Another “middle-of-the-road” ENGO, such as the WWF, then established a voluntary certification scheme that, if adopted, enabled the targeted business to address those concerns and remove the criticism of the activist ENGO.

“While a clever strategy, if as explicit as it appears to be written, it raises questions about whether these ENGOs may be colluding to the point of warranting questions of extortion,” Mr Wilson said.

Mr Wilson wrote about ENGOs and the tactics behind imposing involuntary certification schemes in a September 2011 paper for the Institute of Public Affairs titled “Naked Extortion”.

He expressed concerned that ENGOs effectively became the owner, operator and controller of certification schemes, with little apparent accountability.

He said businesses that adopted certification standards were essentially locked in and could not leave without criticism. Meanwhile certification standards increased over time, adding further costs that businesses had little choice but to absorb.

Once a majority of participants were on board, ENGOs then pushed for Governments to enshrine certification standards in legislation.

Property Rights Australia chair Joanne Rea said the group has consistently argued against the Australian beef industry’s involvement in the Roundtable for Sustainable Beef.

“The roundtable process fits neatly into WWF’s strategy for its Market Transformation Initiative which starts with a voluntary, easy–entry scheme but which will be ratcheted up over time,” she said.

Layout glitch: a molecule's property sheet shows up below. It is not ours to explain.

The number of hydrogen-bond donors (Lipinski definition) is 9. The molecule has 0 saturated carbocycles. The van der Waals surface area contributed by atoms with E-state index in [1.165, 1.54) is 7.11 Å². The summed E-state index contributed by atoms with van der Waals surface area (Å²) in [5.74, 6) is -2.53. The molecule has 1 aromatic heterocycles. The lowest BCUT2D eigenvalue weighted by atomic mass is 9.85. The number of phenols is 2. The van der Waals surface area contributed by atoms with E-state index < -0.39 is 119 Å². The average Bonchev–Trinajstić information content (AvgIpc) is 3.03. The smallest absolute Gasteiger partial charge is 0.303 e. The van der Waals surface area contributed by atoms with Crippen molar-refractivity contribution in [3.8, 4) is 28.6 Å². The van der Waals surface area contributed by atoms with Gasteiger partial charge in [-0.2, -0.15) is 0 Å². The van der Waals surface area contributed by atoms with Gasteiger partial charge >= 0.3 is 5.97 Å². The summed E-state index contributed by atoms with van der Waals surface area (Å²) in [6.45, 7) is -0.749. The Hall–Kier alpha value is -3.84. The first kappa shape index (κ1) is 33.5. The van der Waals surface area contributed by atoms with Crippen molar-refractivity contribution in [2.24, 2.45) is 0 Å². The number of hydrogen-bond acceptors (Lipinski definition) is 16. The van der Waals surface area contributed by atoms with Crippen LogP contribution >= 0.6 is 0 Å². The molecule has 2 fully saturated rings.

Other speakers at the weekend’s conference included South Australian member of parliament Anne Bressington; Peter Manuel, founder of the Food producers and Landowners Action Group of South Australia (FLAGSA); Lestar Manning from P&E Law; Phillip Sheridan from Palmer, Rennick and Stevens, Kyneton, Victoria and landowners Andrew Rea from Bowen and Trent Hindman from Wyandra.

Landowner Andrew Rea from Bowen told the conference that he is dealing with at least nine different resource or resource infrastructure companies, which amounted to a huge and uninvited impost on his time.

Wyandra landholder Trent Hindman, who was fined $110,000 and a further $13,000 in costs for renovating turkey bush infested country without a permit, provided an update on the progress of his appeal.

PRA awards life membership to former chair

Former chairman of Property Rights Australia John Purcell was presented with life membership of  PRA, less than a month after being awarded Order of Australia Medal by the Queen in her Jubilee year for services to Australia’s rural industry.

Mr Purcell is a former chair of Property Rights Australia and coined its slogan “Stand your Ground”. He is also a former President of the Cattlemen’s Union of Australia from 1984-1986 and again from1994-1997.

As CU president he was instrumental in negotiating the Cape York Heads of Agreement between the CU, the Wilderness Society (TWS), the Australian Conservation Foundation (ACF), the Cape York Land Council (CYLC) and the Aboriginal and Torres Strait Islander Peninsula Regional Council on the 5 February 1996.

Members of the PRA board for the 2012-13 year are Joanne Rea, Dale Stiller, Ashley McKay, Ron Bahnisch, Christopher Leeds and Trent Hindman.